Julienne Rutherford has been selected as a AAA Leadership Fellow
We are very pleased to announce the winner of this year’s student prize for outstanding presentation:
Meredith Ellis (Syracuse University) for her paper, “A Disciplined Childhood: A Social Bioarchaeology of the Subadults of the Spring Street Presbyterian Church”. This paper is going to be published in an edited volume by Jennifer L. Thompson, Marta Alfonso-Durruty, John J. Crandall, “Tracing Childhood: Bioarchaeological Investigations of Early Lives in Antiquity”.
We are also pleased to announce a runner-up:
Valentine Volk (Cleveland State University), for her paper, “A Preliminary Assessment of Health and Disease at the Late Woodland Mayer Site, Vermillion, Ohio”.
The 2011 W.W. Howells Book Award was presented to Wenda Trevathan for her book, Ancient Bodies, Modern Lives: How Evolution Has Shaped Women’s Health. Oxford University Press.
The book was recognized as an insightful and compelling consideration of the importance of evolution to women’s biology and health.
“Written by a leading light in the field of evolutionary medicine, Wenda Trevathan’s Ancient Bodies, Modern Lives describes how many contemporary health problems, particularly those of women, are the result of a mismatch between our “Stone Age” bodies that evolved over millions of years and our current (and radically changed) life styles. Thorough, authoritative, and easy to understand, this book offers suggestions for making informed decisions that impact the health of contemporary women and that of their children and their children’s children. Run, don’t walk (or stroll bipedally), to give this important and elegantly written book to your favorite bride-to-be, mother-to-be, mother, grandmother, or great grandmother! Inquisitive men will also find this book engaging.” –Dean Falk, Ph.D., Hale G. Smith Professor of Anthropology, Florida State University.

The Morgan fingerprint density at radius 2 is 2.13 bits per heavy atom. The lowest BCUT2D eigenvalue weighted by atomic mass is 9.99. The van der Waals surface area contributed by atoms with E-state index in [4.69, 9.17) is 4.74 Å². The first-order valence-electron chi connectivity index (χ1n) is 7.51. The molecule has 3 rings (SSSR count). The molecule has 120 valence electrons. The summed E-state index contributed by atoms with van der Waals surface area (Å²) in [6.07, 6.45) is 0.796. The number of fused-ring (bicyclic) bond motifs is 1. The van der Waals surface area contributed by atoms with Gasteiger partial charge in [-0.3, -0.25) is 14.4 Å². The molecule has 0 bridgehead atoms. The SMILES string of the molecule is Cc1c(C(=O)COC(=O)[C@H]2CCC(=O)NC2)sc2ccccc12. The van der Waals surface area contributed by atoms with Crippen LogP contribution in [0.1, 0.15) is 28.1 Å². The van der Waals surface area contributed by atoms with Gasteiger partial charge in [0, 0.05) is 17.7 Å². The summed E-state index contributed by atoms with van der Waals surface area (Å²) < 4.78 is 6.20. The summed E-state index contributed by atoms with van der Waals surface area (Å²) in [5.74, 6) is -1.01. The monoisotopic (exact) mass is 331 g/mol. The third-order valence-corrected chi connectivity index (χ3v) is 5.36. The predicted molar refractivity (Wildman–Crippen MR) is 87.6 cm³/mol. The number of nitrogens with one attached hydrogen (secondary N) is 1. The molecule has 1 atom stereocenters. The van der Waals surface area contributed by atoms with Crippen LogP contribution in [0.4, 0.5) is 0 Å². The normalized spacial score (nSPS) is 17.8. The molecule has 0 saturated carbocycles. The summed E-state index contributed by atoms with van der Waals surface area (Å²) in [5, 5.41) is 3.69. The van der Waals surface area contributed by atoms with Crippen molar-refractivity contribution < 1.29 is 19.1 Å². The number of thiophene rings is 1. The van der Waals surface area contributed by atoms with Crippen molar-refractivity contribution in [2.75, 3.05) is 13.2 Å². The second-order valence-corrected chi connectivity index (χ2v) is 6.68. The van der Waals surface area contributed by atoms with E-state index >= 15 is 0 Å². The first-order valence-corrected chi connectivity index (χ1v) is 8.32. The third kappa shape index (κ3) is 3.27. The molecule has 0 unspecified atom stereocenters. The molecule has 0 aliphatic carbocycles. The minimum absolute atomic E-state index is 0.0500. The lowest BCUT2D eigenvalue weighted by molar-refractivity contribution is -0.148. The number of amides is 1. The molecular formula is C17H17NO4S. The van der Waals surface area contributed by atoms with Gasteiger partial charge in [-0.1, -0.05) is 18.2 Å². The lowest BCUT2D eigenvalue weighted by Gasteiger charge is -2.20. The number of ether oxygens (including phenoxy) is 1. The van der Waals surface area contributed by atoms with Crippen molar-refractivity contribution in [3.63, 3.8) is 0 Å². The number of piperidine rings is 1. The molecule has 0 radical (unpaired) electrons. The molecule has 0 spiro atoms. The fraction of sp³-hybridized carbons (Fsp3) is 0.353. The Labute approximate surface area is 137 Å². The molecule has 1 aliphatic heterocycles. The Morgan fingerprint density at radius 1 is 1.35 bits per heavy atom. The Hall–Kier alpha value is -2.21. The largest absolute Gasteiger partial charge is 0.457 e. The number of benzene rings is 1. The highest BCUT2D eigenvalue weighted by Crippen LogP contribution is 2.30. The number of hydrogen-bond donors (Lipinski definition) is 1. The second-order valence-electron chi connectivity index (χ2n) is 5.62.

The American Anthropological Association invites minority doctoral candidates from any subfield in anthropology to apply for a dissertation writing fellowship of $10,000.
Deadline: February 15th 2011.
Follow this link for details.
BAS 2010 student award winners:
Allison Foley (paper)
DISABILITY AND DISEASE IN THE ANCIENT MIDWEST: A PALEOPATHOLOGICAL ANALYSIS OF THE MORTON SITE, IL Continue reading 2010 AAA BAS Student Paper/Poster Award Results
BAS Executive Committee communication on AAA Mission Statement:
Download as PDF
The above is the official BAS response.
Some members and other biological anthropologists also composed and sent this letter to the Executive Board of the AAA.
109th Annual Meeting was held in New Orleans, November 17-21, 2010.
The Distinguished Lecture was given by Ken Weiss: “What Darwin got wrong and why it matters.”
The 2010 WW Howells Award winner is Bernard Chapais (University of Montreal) for his book, Primeval Kinship: How Pair-Bonding Gave Birth to Human Society.